Brandon Marshall is the top inside linebacker on the Broncos, having received an $8 million APY extension in 2016. The next two leading ILBs, Todd Davis and Corey Nelson, are both slated to become unrestricted free agents in 2018. What should they, and the Broncos, expect on that front?
ILB #2 is effectively a backup position on the Broncos.
This is a very important point to keep in mind if/when the Broncos negotiate these contracts. If one looks only at official games started, Davis will have started 29 out of 32 games in the past two seasons, after Danny Trevathan left for Chicago. Contrast this to Bradley Roby starting only 8 of 32 games in the same span.
But games started is a bad metric in this case: look instead to the snap counts. Davis has only logged 52.6% of the defensive snaps in 2017. That’s 11th highest among Broncos defenders–and would be 12th had Derek Wolfe not been injured. In 2016 he was 6th in defensive snaps at 60.9%, but recall that Marshall missed five games that year, thus necessitating him to move into the ILB #1 position. Roby, meanwhile, logged almost as many snaps in 2016 at 59.8%, and was well ahead of Davis in 2017 at 68.2%.
The bottom line is that nickel is the true base defense for the Broncos, and the team has to remind themselves of that when it comes to considering what they’re willing to pay to Davis and/or Nelson.
What’s a fair contract for Todd Davis?
When I look for traditional linebackers (all inside linebackers plus 4-3 outside linebackers) on non-rookie contracts with similar snap counts as Davis, The two contracts that I see as most comparable are Vincent Rey of the Bengals (3 years, $3.5 million APY, $3 million guaranteed) and Jonathan Casillas of the Giants (3 years, $2.67 million APY, $2.975 million guaranteed). Old friend Wesley Woodyard got a similar extension from the Titans (3 years, $3.5 million APY, $2 million guaranteed), and while he’s older than Davis, he also played more snaps (93.4%) in 2017. Jerrell Freeman of the Bears (3 years, $4 million APY, $6 million guaranteed) is also similar to Woodyard except in the guarantees. The most favorable comparable to Davis might be AJ Klein of the Saints (3 years, $5 million APY, $5.7 million guaranteed).
One can see the trend developing here: a fair contract for Davis likely is 3 years in length, an APY somewhere in the $3.5-4 million range, with the equivalent of one year’s worth of guarantees. Since Davis played 2017 under an RFA tender of $2.746 million, it’s almost certain that his next deal will beat out Casillas, and cap inflation should be able to push him above Rey and Woodyard as well. Pushing toward Klein’s number may be unrealistic, but what isn’t for Davis’s camp is to try to possibly break the $4 million APY of Freeman.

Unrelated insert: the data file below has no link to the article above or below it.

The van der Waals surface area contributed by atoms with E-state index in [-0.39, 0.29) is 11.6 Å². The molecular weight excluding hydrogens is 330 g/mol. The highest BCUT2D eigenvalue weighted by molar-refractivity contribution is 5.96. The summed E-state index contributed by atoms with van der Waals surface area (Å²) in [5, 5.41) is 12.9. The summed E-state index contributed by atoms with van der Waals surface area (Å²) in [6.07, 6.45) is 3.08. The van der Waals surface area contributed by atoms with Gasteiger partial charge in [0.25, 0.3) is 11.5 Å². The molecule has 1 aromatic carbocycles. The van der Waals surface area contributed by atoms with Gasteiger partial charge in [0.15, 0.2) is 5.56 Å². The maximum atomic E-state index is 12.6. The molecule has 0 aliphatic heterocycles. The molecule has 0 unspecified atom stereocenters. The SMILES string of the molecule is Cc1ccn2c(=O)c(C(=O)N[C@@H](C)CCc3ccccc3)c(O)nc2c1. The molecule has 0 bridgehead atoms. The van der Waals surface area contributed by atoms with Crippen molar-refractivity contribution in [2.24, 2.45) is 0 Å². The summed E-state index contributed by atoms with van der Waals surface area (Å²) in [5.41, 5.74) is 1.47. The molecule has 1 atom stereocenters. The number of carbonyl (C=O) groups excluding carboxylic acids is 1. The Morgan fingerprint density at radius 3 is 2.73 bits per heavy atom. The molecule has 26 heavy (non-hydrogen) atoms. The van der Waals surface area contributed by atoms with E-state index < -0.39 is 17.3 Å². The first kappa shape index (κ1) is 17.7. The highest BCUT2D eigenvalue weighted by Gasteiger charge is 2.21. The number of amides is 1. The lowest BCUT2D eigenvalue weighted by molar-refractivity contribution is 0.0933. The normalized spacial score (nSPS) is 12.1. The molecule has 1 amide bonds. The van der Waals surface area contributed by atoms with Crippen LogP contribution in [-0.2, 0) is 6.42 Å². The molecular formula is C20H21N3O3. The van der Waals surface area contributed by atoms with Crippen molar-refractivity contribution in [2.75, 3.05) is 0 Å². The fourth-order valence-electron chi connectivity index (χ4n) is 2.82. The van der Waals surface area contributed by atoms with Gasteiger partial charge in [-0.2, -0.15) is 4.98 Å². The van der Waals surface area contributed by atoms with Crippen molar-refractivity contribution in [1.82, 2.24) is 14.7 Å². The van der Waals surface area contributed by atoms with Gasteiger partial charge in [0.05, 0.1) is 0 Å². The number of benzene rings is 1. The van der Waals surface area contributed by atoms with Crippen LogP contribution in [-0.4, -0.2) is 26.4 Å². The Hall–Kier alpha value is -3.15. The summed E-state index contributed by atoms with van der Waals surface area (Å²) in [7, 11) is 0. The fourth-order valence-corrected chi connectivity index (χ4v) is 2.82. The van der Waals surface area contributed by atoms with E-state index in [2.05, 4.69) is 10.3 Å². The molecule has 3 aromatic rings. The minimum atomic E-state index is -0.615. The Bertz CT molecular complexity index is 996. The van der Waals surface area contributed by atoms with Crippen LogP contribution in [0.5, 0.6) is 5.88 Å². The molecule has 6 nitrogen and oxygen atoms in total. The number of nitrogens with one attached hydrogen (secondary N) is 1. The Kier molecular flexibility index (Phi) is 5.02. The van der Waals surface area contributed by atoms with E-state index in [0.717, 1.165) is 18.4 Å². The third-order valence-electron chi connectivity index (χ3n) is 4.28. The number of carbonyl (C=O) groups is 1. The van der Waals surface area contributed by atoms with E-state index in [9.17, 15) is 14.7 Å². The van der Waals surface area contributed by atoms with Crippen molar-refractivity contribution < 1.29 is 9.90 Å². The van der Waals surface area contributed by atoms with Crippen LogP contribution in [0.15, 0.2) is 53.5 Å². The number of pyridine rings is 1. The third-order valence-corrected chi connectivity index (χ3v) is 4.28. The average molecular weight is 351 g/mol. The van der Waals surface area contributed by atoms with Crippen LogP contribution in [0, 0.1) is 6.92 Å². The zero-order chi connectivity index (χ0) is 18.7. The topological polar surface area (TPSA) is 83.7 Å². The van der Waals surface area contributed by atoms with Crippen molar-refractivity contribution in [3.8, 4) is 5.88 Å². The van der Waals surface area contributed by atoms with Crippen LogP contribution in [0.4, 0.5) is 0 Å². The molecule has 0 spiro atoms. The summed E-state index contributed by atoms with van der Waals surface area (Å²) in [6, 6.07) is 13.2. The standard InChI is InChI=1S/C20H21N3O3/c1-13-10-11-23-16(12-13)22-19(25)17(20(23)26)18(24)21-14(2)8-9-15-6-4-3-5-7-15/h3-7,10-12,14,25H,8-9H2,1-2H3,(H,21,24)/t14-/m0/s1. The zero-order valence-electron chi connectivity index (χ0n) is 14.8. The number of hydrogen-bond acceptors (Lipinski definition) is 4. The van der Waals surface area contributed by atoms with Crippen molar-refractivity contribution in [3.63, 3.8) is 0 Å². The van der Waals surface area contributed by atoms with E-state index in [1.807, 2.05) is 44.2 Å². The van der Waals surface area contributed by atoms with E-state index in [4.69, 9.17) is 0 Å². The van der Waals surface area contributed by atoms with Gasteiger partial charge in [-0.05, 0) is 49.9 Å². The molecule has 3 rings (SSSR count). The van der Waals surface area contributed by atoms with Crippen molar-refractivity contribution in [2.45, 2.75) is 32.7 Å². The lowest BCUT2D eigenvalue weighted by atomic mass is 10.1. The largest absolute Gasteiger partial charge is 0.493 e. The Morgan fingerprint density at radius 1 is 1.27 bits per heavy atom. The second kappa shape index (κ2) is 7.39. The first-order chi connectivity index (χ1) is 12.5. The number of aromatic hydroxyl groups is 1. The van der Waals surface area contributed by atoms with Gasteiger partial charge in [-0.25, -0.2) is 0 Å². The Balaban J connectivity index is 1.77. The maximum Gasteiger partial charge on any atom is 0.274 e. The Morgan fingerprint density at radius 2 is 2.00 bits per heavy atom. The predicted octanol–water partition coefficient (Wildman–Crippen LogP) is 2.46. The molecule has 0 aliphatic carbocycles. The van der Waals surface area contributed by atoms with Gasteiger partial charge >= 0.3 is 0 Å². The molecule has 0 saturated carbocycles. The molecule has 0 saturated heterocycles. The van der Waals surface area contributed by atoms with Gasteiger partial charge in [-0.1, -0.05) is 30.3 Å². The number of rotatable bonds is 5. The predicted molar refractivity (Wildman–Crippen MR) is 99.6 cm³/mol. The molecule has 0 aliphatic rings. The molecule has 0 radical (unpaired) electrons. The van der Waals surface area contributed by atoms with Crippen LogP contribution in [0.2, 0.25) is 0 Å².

What’s a fair contract for Corey Nelson?
Unfortunately for Nelson, he’s had only one season where he logged a decent level of defensive snaps: 47.5% in 2016. Having his contract year of 2017 cut short due to injury was not advantageous toward building upon that strong 2016 effort.
One advantage that Nelson does hold beyond 2016 is on special teams. Ever since he joined the Broncos as a rookie in 2014, he had logged about two thirds of special teams snaps, and was well on his way to surpassing that in 2017 until he got hurt. So while it’s unlikely that Nelson will get the veteran contract he ideally wants, good special teams performance should assure he won’t get stuck on a veteran minimum deal.
There are plenty of traditional linebacker deals in the range of $1-2 million APY with minimal guarantees that Nelson could find himself comfortably within in 2018. Most of these deals are also only 1 to 2 years in length. Nelson’s camp might be OK with such a short length given his abridged 2017 and a possible desire to prove that he’s capable of taking the next step.
Can the Broncos afford to invest in a veteran contract on this position?
By themselves, extending Davis and/or Nelson are hardly cap busters. But I think all Broncos fans are aware of what the highest priority for 2018 is, and the possible resources it could take to satisfy that priority. If the Broncos invest nearly all of their available 2018 cap space on a veteran quarterback at a starter’s salary, it leaves little room to make additions elsewhere on the roster. It’s possible to do this and bring back Davis and/or Nelson. But it may also be equally reasonable to see if Zaire Anderson, a practice squadder, a bargain basement street free agent, or a rookie can replace the snaps of a position that is of marginal starting quality on the Broncos.